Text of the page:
Tennessee Supreme Court delays 2nd execution due to pandemic
NASHVILLE, Tenn. (AP) — The Tennessee Supreme Court on Friday issued a stay of execution for a second death row inmate because of the coronavirus pandemic.
Byron Black’s execution was scheduled for Oct. 8, but the court moved it to April 8, 2021.
Attorneys for the 64-year-old Black had said the pandemic made it impossible to have a hearing on whether Black is competent to be executed. They also wrote that the health crisis is interfering with his ability to prepare for a clemency request.
The court also extended until January Black’s deadline for a petition alleging incompetence. The previous deadline was next month.
“The stay will help protect guards, witnesses, attorneys representing the prisoners, attorneys for the State, and everyone else involved in these cases,” said Kelley Henry, supervisory assistant federal public defender.
Henry said Black has mental defects and medical issues.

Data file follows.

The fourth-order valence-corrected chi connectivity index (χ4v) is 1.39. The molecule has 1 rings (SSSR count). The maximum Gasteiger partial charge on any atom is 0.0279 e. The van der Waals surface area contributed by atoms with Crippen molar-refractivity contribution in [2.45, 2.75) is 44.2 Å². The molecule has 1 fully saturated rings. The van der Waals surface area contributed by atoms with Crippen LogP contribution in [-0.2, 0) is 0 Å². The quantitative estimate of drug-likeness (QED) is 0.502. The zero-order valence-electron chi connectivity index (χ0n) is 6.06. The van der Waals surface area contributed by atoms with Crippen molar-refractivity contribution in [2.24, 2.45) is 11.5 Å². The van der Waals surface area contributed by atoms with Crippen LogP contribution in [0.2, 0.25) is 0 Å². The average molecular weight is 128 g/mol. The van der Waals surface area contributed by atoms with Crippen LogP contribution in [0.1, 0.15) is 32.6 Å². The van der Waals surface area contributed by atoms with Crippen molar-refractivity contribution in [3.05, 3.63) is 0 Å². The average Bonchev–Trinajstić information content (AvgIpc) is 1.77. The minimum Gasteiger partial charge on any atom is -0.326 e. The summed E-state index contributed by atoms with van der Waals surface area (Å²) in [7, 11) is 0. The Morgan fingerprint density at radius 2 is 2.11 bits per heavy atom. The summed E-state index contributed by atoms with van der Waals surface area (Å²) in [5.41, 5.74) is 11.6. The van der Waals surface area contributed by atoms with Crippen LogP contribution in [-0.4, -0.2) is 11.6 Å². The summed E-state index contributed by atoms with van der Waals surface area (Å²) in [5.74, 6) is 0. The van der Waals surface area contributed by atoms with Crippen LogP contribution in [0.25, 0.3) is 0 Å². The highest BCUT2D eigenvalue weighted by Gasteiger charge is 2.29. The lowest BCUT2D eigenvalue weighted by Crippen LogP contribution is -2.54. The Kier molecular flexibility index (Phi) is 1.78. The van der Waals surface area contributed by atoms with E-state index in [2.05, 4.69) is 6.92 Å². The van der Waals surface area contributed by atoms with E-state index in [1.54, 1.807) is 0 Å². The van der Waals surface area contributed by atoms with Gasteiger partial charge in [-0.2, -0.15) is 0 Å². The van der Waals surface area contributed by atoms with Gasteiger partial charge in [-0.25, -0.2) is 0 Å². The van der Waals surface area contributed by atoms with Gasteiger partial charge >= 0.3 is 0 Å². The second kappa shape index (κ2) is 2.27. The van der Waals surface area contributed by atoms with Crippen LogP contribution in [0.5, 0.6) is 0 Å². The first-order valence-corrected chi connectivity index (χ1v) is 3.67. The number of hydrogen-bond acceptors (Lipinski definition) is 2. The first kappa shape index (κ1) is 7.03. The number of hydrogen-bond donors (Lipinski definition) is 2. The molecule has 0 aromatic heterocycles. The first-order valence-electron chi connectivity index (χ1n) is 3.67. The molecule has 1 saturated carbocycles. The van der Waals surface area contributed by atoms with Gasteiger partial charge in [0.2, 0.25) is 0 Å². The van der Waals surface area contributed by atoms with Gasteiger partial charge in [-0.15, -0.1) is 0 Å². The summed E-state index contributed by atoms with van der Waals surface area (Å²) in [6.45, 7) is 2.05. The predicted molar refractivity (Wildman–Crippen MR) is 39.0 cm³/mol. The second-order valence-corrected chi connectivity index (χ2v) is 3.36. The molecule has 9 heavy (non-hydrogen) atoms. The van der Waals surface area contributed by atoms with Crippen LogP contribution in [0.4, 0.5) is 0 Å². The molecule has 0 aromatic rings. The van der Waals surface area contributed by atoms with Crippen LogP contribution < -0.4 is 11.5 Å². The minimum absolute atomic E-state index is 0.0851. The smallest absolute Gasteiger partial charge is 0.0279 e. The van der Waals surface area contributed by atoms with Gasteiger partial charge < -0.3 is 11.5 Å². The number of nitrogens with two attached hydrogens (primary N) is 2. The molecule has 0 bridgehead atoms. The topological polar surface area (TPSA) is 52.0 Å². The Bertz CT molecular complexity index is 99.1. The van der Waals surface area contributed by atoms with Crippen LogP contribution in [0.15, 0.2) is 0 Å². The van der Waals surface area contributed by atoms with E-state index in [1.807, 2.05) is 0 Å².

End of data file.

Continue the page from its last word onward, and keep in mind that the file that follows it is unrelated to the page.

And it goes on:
“For the court to evaluate Mr. Black’s competency, it would need to hear from mental health experts who are out of state and can’t travel to Tennessee to examine Mr. Black in the prison at this time,” Henry said. “The stay in Mr. Black’s case was absolutely necessary.”
Tennessee’s attorney general opposed Black’s motion to delay his execution. Attorney General Herbert Slatery wrote in Supreme Court filings that attorneys for Black and another inmate who sought a stay, Harold Nichols, were speculating about future public health conditions in their delay requests.
Black was convicted by a Nashville court of murdering his girlfriend Angela Clay and her daughters Latoya, 9, and Lakesha, 6, at their home in 1988. Prosecutors said he shot the three during a jealous rage. Black was on work release at the time for shooting and wounding Clay’s estranged husband.
The state Supreme Court previously delayed inmate Oscar Smith’s execution from June to February 2021 because of the pandemic.
Last week, the court denied, without explanation, Nichols’ request for a stay. Another execution remains scheduled this year, that of Pervis Payne on Dec. 3.
Since Tennessee resumed executions in August 2018 — at a pace topped only by Texas — five of seven inmates have chosen the electric chair. The last was Nicholas Sutton, executed on Feb. 20 for the 1985 murder of a fellow inmate.
Inmates’ attorneys have argued that both lethal injection and electrocution are forms of punishment that violate the Constitution’s ban on cruel and unusual punishment.